Home Local GASP Group: Let’s Not Forget N. Birmingham’s Toxic Air and Soil Issues

GASP Group: Let’s Not Forget N. Birmingham’s Toxic Air and Soil Issues

By Sydney Melson
The Birmingham Times

GASP Group, an environmental advocacy group for clean air, said it has tried for months to get the attention of Governor Kay Ivey to support more action toward cleanup of a local toxic site in North Birmingham and so far has not received a response.

GASP is asking the governor to add the site on 35th Avenue North to the Environmental Protection Agency’s “National Priority List.” This would mean more attention to resident concerns about the safety of the area.

The 35th Avenue site consists of Harriman Park, Collegeville and Fairmont. Industrial plants for steel, pipe and coke, a distilled form of coal, were once common in the area. According to the EPA, these industries left behind toxic levels of arsenic, lead and benzo(a)pyrene, or BaP. BaP and arsenic are carcinogens.

Cleanup in the area dominated the news cycle more than three years ago during a high-profile corruption case involving a local lawmaker and a coal company executive and has not received much attention since. Michael Hansen, executive director of GASP, said he is determined to not let the cleanup issue fade.

“We held a caravan in Montgomery where we honked and caused a lot of noise at the governor’s mansion, put signs on our cars,” Hansen said. “And we’ll continue to do that, we have another caravan [on October 3]. But we’re also having a letter writing campaign.”

Hansen said GASP has been trying to speak with the governor for more than a year. “We have requested a meeting with the governor directly. We’ve been pushed to meetings with aides, like chiefs of staff or economic policy advisors,” Hansen said. “They have been open to talking about it, but not open to doing anything about it. We’re requesting to have a meeting directly with the governor herself, and we haven’t been acknowledged [by Ivey] since we put in that request.”

Multiple attempts to reach the governor’s office for comment were unsuccessful.

Locally, the Jefferson County Department of Health said its only responsibility is to monitor air quality and is directly involved with cleanup. The Birmingham City Council in January approved a resolution that supported the addition of the 35th Avenue site to the NPL. The mayor’s office said it remains committed to supporting the residents of 35th Avenue.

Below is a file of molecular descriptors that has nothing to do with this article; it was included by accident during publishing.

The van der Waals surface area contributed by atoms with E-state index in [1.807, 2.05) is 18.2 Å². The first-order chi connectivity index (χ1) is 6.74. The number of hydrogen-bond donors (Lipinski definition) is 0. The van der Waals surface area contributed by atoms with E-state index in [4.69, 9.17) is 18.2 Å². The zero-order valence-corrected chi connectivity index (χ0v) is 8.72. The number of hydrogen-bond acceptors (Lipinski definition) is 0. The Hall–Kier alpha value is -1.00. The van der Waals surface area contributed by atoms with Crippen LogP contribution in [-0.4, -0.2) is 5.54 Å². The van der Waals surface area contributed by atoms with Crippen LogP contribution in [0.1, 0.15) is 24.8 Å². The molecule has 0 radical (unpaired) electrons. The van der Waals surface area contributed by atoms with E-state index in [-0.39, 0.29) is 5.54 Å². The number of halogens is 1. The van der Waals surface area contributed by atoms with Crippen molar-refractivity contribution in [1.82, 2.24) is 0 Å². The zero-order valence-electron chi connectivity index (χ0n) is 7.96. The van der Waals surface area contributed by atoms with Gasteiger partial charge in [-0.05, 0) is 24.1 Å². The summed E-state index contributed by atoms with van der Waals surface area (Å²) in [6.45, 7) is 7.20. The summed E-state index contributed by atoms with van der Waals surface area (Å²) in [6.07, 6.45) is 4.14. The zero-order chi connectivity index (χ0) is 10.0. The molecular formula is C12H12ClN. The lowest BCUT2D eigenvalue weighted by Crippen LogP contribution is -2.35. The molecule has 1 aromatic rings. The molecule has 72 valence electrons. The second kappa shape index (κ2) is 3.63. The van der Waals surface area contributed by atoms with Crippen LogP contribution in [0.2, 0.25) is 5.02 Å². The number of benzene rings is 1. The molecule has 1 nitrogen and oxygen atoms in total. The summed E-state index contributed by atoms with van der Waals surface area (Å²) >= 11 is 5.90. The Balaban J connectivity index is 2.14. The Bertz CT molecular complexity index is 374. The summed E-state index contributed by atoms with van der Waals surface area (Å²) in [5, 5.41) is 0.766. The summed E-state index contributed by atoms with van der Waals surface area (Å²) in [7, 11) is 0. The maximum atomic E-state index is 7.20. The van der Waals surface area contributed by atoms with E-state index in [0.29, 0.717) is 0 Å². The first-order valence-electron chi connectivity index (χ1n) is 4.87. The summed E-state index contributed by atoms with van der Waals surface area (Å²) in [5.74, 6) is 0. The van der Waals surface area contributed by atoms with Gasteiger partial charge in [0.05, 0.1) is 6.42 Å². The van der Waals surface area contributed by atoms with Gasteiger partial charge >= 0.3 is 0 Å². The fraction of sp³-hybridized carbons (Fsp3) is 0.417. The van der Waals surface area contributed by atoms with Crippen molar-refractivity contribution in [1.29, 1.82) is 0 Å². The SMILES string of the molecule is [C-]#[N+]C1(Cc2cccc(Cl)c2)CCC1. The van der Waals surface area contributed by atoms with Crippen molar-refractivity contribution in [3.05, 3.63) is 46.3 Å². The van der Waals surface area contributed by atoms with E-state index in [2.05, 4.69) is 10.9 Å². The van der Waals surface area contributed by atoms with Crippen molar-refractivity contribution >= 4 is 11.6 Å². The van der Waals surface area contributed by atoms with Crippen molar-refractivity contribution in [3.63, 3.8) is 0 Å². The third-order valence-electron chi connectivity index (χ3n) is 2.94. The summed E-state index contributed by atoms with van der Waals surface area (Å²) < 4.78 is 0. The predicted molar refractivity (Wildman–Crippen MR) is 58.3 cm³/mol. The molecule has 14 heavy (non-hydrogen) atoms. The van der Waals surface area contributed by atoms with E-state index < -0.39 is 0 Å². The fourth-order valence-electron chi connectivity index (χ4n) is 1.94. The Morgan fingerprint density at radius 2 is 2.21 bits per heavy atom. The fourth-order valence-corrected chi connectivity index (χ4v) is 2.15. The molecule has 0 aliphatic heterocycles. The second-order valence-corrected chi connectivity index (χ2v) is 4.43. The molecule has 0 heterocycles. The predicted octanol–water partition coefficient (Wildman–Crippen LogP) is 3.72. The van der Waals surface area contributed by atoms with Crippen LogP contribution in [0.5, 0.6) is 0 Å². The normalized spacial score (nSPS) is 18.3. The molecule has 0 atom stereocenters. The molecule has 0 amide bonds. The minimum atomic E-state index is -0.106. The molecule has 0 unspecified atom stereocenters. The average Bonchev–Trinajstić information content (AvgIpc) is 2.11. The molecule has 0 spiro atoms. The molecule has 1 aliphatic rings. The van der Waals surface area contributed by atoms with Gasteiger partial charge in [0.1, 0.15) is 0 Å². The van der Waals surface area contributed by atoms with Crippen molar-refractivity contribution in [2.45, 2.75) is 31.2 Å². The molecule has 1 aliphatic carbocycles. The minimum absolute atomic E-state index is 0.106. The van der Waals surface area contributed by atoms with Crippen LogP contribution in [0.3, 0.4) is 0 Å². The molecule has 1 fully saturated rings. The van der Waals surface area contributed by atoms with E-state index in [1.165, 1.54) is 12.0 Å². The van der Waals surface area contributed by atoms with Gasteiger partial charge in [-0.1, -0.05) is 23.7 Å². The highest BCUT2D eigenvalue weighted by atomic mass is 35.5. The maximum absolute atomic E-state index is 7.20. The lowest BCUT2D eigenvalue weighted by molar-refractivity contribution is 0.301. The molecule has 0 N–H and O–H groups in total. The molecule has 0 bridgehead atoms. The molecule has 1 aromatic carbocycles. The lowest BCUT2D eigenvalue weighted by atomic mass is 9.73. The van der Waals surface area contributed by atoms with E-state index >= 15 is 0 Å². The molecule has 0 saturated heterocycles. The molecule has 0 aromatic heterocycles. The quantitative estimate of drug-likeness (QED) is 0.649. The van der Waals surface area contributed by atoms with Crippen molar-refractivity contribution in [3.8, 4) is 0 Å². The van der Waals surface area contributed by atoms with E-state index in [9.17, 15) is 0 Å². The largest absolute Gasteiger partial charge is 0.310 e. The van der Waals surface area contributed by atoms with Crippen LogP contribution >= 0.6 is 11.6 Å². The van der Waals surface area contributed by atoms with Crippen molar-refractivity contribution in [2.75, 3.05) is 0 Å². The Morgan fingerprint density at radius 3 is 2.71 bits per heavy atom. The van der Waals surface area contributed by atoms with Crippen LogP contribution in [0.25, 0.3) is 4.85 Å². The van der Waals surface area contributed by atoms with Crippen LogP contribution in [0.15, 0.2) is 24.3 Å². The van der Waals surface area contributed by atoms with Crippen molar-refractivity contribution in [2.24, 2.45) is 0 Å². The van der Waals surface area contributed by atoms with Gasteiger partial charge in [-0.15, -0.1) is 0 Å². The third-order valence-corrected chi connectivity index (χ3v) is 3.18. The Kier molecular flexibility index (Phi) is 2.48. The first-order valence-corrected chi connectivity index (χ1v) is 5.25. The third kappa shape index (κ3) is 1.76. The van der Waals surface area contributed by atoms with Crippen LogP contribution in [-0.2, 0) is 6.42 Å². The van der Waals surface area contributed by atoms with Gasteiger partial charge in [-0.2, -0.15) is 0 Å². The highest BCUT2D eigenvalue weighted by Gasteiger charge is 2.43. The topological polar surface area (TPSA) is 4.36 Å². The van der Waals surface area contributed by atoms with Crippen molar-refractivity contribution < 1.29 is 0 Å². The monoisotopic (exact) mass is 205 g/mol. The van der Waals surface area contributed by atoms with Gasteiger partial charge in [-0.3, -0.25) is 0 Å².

“During Mayor Randall Woodfin’s previous talks with the EPA, the city focused on remediation, relocation and redevelopment,” said his public information office. “The Woodfin administration will continue to stay fully engaged with residents, the community, state government and federal government as talks continue on next steps of this project and the clean-up effort.”

Hansen said the EPA is currently removing the top layer of soil in many parts of the 35th Avenue site and most of the former polluters have gone away, “but left behind contamination. There’s air pollution, water runoff and water emissions… some of those industries still operate [in the area],” he said.

Now, residents are suffering the consequences, Hansen said.

“When I talk to residents, they consistently express that they feel like the soil cleanup is good, but it’s not enough. They would like to see more being done for community development, remediation and some of them want to be relocated. That is something that might be available under the NPL (National Priority List).”

Cleaning up six inches of soil does not mean the residents are satisfied, Hansen said. “People are still living with pollution every day. There are still two coke plants there,” he said.

It’s been more than three years since a Birmingham lawyer and an Alabama coal company executive were convicted of bribing disgraced former lawmaker Oliver Robinson to oppose expansion of a Superfund site in North Birmingham and it’s about time something meaningful is done to cleanup the site, Hansen said.

In a 2018 interview with Birmingham Times, North Birmingham resident, Elizabeth Rainge, said: “…There are a lot of people out here with different kinds of cancers. I’ve got Crohn’s disease; they say it’s [potentially] from the environment because we didn’t know any better.”